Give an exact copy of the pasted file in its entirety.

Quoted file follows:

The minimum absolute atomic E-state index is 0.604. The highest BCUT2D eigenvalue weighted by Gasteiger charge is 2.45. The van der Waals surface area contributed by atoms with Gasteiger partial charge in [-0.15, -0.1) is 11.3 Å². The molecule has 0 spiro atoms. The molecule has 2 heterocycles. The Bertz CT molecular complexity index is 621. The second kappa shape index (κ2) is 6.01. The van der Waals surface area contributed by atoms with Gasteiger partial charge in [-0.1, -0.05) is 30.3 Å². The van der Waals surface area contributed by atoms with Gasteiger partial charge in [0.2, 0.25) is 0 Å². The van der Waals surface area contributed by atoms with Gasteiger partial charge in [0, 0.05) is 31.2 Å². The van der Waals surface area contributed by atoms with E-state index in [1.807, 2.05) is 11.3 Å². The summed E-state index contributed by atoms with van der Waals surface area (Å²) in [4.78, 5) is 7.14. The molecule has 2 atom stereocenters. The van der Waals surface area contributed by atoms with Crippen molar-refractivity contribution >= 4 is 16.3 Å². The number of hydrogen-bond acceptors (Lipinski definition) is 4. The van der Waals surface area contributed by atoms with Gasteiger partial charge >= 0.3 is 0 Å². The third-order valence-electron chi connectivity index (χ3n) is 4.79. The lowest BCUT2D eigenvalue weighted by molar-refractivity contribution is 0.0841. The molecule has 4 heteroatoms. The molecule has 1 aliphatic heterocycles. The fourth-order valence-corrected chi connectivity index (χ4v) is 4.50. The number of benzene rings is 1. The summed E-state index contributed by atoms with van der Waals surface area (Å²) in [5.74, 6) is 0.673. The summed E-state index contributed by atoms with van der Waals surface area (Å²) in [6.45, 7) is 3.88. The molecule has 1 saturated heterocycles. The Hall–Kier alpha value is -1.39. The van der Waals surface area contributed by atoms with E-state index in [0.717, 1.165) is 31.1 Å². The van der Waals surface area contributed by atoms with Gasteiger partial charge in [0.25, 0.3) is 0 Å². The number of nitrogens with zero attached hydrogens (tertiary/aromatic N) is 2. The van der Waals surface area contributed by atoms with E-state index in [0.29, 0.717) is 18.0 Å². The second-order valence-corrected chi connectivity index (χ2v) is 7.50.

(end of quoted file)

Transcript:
The minimum absolute atomic E-state index is 0.604. The highest BCUT2D eigenvalue weighted by Gasteiger charge is 2.45. The van der Waals surface area contributed by atoms with Gasteiger partial charge in [-0.15, -0.1) is 11.3 Å². The molecule has 0 spiro atoms. The molecule has 2 heterocycles. The Bertz CT molecular complexity index is 621. The second kappa shape index (κ2) is 6.01. The van der Waals surface area contributed by atoms with Gasteiger partial charge in [-0.1, -0.05) is 30.3 Å². The van der Waals surface area contributed by atoms with Gasteiger partial charge in [0.2, 0.25) is 0 Å². The van der Waals surface area contributed by atoms with Gasteiger partial charge in [0, 0.05) is 31.2 Å². The van der Waals surface area contributed by atoms with E-state index in [1.807, 2.05) is 11.3 Å². The summed E-state index contributed by atoms with van der Waals surface area (Å²) in [4.78, 5) is 7.14. The molecule has 2 atom stereocenters. The van der Waals surface area contributed by atoms with Crippen molar-refractivity contribution >= 4 is 16.3 Å². The number of hydrogen-bond acceptors (Lipinski definition) is 4. The van der Waals surface area contributed by atoms with Gasteiger partial charge >= 0.3 is 0 Å². The third-order valence-electron chi connectivity index (χ3n) is 4.79. The lowest BCUT2D eigenvalue weighted by molar-refractivity contribution is 0.0841. The molecule has 4 heteroatoms. The molecule has 1 aliphatic heterocycles. The fourth-order valence-corrected chi connectivity index (χ4v) is 4.50. The number of benzene rings is 1. The summed E-state index contributed by atoms with van der Waals surface area (Å²) in [5.74, 6) is 0.673. The summed E-state index contributed by atoms with van der Waals surface area (Å²) in [6.45, 7) is 3.88. The molecule has 1 saturated heterocycles. The Hall–Kier alpha value is -1.39. The van der Waals surface area contributed by atoms with E-state index in [0.717, 1.165) is 31.1 Å². The van der Waals surface area contributed by atoms with Gasteiger partial charge in [0.25, 0.3) is 0 Å². The number of nitrogens with zero attached hydrogens (tertiary/aromatic N) is 2. The van der Waals surface area contributed by atoms with E-state index in [0.29, 0.717) is 18.0 Å². The second-order valence-corrected chi connectivity index (χ2v) is 7.50.